Published: June 12, 2007
Number of pages: 328
Publisher: Harper Teen
Genre: contemporary, fantasy, faeries, romance, mystery
Verdict: 3 owl hoots out of 5
Aislinn has always seen faeries. They are powerful and dangerous creatures and are invisible to the mortal eye, except Aislinn’s. But things change when the rules no longer apply in the mortal and faery world. And soon Aislinn finds herself pushed into their world and everything in her life is no longer the same.
Have you ever finished a book and suddenly you’re not sure how to feel about it? In scenarios like this you might have asked yourself, “That’s it?” and suddenly you feel so puzzled about what you just read that often you can’t justify if the story is good or not. This is how I felt after reading this book. I’m not sure if this is a bad thing as it could just be one of those books were you have to read it over again to appreciate it a little more. But after some considerable thought, I decided to give it 3/5 as there were some aspects of the story that I did like.
I find the faeries far more interesting than the mortals. But these aren’t your happy Tinkerbell faeries; they are powerful, dangerous, and invisible to the humans except for Aislinn who somehow inherited the Sight, which allows her to see the invisible creatures. It bothers me how we’re not explained how Aislinn is the only mortal who can see these faeries. But as this is the first book in the series, maybe we’ll get more answers about that later on.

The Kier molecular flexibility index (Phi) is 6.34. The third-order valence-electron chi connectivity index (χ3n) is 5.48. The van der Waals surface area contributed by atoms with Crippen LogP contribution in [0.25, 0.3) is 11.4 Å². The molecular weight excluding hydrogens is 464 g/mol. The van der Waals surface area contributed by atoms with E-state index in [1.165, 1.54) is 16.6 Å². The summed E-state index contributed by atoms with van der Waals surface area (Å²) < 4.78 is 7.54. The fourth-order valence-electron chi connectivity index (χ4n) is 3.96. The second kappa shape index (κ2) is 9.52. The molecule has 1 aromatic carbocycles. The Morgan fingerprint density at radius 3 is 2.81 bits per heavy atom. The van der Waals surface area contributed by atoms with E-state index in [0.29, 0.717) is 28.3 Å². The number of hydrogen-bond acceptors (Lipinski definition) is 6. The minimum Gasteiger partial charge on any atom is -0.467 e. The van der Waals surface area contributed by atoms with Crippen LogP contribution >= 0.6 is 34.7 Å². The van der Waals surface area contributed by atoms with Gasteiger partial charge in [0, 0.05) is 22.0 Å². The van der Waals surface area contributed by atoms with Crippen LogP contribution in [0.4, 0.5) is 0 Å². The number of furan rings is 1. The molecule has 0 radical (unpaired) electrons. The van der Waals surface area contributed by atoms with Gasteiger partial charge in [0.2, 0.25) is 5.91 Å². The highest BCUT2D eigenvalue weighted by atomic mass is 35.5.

Aislinn, a normal school girl evolves into the heroine of the story. She was taught by her grandmother the rules to avoid faeries, like don’t stare at the faeries and don’t ever attract their attention. Aslinn thinks that as long as she follows these rules, she’ll be safe but all that changes when the rules are broken after learning her new fate and how her choice will change the future of faeries and humans. Aislinn is a strong girl and I admire her efforts of keeping her family and friends safe from faeries, but sometimes she can be vapid and indecisive about what she really wants out of her life. And often it surprises me how Aislinn is more concerned about her virginity other than the fate between humans and faeries. As if a possible end to humankind isn’t serious enough.
I absolutely love the evil villain, Beira the Winter Queen. Even for a faery she has a tough exterior and I wish she had more scenes in the story, as she’s such a powerful character. Aislinn is sneaky, deceitful, merciless, and seductive; in other words, she has the qualities of a good story villain. There were a few slow parts that it took time for the story to develop until we reached the ending, so this was definitely one of those books were I had to be patient with the plot.
Overall, I still feel iffy about this book but I’m going to try to read the rest of the series, as it has been a long time since I read stories about humans and faeries. I don’t know why, but faeries always seem to interest me so unless I find another book I’m sticking to reading the Wicked Lovely series.